BONN — IN the exchange-rate drama of recent weeks, the German mark, the British pound, the Italian lira, and the United States dollar got most of the attention. But two less important currencies were in the spotlight briefly.
The Swedish crown and the Finnish markka discovered that being outside the European Exchange Rate Mechanism may well be even more harrowing than being inside it.
The responses of the two countries to the extreme pressure on their currencies from high German interest rates and a strong mark illustrate the differences between their economies.
As aspiring members of the European Community, both countries are pledged to holding their currency steady vis-a-vis the currencies of the European Exchange Rate Mechanism.
But last week the Finns caved in after considerable efforts to support the markka, and decided to let it float. In short order it fell 13 percent. Finnish officials acknowledged their obligation to steady exchange rates, but also admitted they will have to let the float continue a while.
This action, however, only increased the pressure on the crown - which the Swedes were committed to defending, even though it meant having to hike the marginal interest rate charged by the Bank of Sweden to an attention-getting 75 percent. There it stayed until the German Bundesbank's interest rate cuts made a return to 20 percent feasible.
Having a fixed exchange rate is "an anchor of economic policy," says Krister Andersson, head of the economics department, Bank of Sweden. "It sets the basis for economically sustainable long-term growth."
Under fixed exchange rates, businesses are held to a standard of international competitiveness, and they get the message that the government will not bail them out if they get into trouble, he adds.
The view from some quarters has been that if two so similar countries, facing similar economic problems (negative growth and rising unemployment) have taken opposite courses of action, one of them must be wrong.
But Sweden and Finland are very different, Prof. Anders Aslund of the Stockholm School of Economics says: "Foreign markets are confusing them because they are in the same area."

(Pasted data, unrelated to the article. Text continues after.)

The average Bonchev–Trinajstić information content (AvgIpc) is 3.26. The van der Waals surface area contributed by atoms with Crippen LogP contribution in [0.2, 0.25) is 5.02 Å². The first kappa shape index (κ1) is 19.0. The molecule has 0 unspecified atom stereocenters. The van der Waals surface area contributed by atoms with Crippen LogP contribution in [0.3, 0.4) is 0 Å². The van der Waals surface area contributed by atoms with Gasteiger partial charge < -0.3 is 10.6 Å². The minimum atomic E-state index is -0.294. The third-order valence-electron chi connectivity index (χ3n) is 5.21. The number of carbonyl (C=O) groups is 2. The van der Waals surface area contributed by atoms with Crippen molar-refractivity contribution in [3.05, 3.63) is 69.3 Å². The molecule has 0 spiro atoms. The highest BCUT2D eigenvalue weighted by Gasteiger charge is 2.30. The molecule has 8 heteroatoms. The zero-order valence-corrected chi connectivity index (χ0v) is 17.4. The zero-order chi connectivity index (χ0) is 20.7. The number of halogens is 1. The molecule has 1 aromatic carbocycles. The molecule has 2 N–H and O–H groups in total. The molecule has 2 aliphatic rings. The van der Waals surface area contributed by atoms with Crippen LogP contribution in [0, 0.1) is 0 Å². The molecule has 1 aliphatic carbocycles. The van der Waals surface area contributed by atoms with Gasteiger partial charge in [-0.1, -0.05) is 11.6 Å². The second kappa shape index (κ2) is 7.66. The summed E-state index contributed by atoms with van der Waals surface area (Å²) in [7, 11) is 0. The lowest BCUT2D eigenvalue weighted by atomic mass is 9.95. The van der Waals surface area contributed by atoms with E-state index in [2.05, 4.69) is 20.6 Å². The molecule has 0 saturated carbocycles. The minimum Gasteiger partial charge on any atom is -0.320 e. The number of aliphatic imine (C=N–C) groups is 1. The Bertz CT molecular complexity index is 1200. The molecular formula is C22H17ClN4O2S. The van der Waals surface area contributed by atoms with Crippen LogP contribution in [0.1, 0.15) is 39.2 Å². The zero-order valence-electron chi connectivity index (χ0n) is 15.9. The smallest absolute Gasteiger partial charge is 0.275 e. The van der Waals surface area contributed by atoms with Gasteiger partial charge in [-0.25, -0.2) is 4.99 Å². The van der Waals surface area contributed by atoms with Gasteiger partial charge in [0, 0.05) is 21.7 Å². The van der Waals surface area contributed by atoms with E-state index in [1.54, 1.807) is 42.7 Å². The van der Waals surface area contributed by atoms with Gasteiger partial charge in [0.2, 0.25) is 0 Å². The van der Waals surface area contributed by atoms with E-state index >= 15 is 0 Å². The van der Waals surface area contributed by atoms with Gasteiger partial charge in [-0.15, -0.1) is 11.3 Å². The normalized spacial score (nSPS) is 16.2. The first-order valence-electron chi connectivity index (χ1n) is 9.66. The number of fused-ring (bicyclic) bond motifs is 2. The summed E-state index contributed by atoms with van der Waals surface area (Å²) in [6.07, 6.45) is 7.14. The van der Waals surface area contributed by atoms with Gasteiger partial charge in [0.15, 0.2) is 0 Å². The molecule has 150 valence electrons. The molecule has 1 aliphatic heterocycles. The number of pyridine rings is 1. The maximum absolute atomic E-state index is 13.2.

The Swedes are on a mission, with a serious plan to restructure their economy, cutting back its public sector and sticking with the discipline that fixed exchange rates instill.
Compared to Finland, Sweden has a more diversified economy, with a trade surplus and a strong mix of high-value exports - roughly 30 percent of gross domestic product. And despite a few years' flirtation with devaluation as an economic-policy tool between 1976 and 1982 (much regretted, Professor Aslund says), the Swedes have not devalued as often as the Finns.
As the Swedish Finance Ministry noted in its statement supporting the Bank of Sweden's actions to defend the crown, "Finland suffered a loss of some 20 percent of its former total foreign trade within a time span of two years. For Sweden, the Soviet Union and Eastern Europe were almost marginal export markets."
Moreover, the small share of Soviet/Eastern Europe trade the Swedes have had was in high-end products and had held steadier.
The Finns are facing 15 percent unemployment and a trade deficit. They are also heavily dependent on the forest-products industry, Aslund notes, which is highly cyclical and which puts the Finns at a competitive disadvantage now that the US and Canadian dollars are weaker. This makes North American goods more attractive in price.
The Swedish economy "was actually overheated just a few years ago," says Mr. Andersson. Today the country is on a serious program of reforms.
A new center-right government under Prime Minister Carl Bildt came into office last year, but actually the reform program started under Mr. Bildt's predecessor, Ingvar Carlsson. The Bildt government "has continued the reforms initiated by the Socialists," Andersson notes.
Sweden applied for European Community membership in 1991, and may get it as early as 1995 - subject to delay if the Maastricht treaty is derailed.
"There's been a shift in policy emphasis, with a focus on sustainable inflation, an effort to take into consideration the economic development and the economic integration of Europe," Andersson says. Sweden's economy has been largely deregulated and its taxes cut.
Problems remain: Gross domestic product shrank 1 percent last year, and is likely to shrink a further half-point this year. Unemployment is at 7 percent, high by Swedish standards.
"The biggest problem is the budget deficit, but that can be reduced," Aslund says, by cuts in the public sector.
Inflation is down from double digits to a little under 3 percent, one of the lowest rates in Europe; productivity is rising.
"There is a very broad consensus in Sweden - virtually no opposition," to the reform program, Andersson says. "It's not only among the political parties but within society as a whole."